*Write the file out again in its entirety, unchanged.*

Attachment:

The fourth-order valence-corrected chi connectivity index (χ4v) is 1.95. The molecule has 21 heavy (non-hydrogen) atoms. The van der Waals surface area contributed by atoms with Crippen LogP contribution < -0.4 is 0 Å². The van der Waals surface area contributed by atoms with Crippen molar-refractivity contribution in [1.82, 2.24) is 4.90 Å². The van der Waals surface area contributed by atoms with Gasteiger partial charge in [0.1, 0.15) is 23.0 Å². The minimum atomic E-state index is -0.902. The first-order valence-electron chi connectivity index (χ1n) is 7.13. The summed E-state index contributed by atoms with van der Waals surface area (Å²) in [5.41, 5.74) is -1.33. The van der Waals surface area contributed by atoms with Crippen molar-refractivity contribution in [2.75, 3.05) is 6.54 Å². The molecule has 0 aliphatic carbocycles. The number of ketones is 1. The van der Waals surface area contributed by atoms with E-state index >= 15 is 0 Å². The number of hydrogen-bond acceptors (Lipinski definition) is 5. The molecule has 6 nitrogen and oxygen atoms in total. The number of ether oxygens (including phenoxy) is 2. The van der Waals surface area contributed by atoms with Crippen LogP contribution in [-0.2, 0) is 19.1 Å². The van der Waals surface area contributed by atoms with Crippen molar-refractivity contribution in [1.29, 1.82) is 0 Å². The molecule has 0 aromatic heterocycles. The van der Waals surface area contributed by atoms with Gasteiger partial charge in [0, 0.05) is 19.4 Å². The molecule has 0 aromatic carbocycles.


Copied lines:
The fourth-order valence-corrected chi connectivity index (χ4v) is 1.95. The molecule has 21 heavy (non-hydrogen) atoms. The van der Waals surface area contributed by atoms with Crippen LogP contribution < -0.4 is 0 Å². The van der Waals surface area contributed by atoms with Crippen molar-refractivity contribution in [1.82, 2.24) is 4.90 Å². The van der Waals surface area contributed by atoms with Gasteiger partial charge in [0.1, 0.15) is 23.0 Å². The minimum atomic E-state index is -0.902. The first-order valence-electron chi connectivity index (χ1n) is 7.13. The summed E-state index contributed by atoms with van der Waals surface area (Å²) in [5.41, 5.74) is -1.33. The van der Waals surface area contributed by atoms with Crippen molar-refractivity contribution in [2.75, 3.05) is 6.54 Å². The molecule has 0 aliphatic carbocycles. The number of ketones is 1. The van der Waals surface area contributed by atoms with E-state index >= 15 is 0 Å². The number of hydrogen-bond acceptors (Lipinski definition) is 5. The molecule has 6 nitrogen and oxygen atoms in total. The number of ether oxygens (including phenoxy) is 2. The van der Waals surface area contributed by atoms with Crippen LogP contribution in [-0.2, 0) is 19.1 Å². The van der Waals surface area contributed by atoms with Crippen molar-refractivity contribution in [1.29, 1.82) is 0 Å². The molecule has 0 aromatic heterocycles. The van der Waals surface area contributed by atoms with Gasteiger partial charge in [0, 0.05) is 19.4 Å². The molecule has 0 aromatic carbocycles.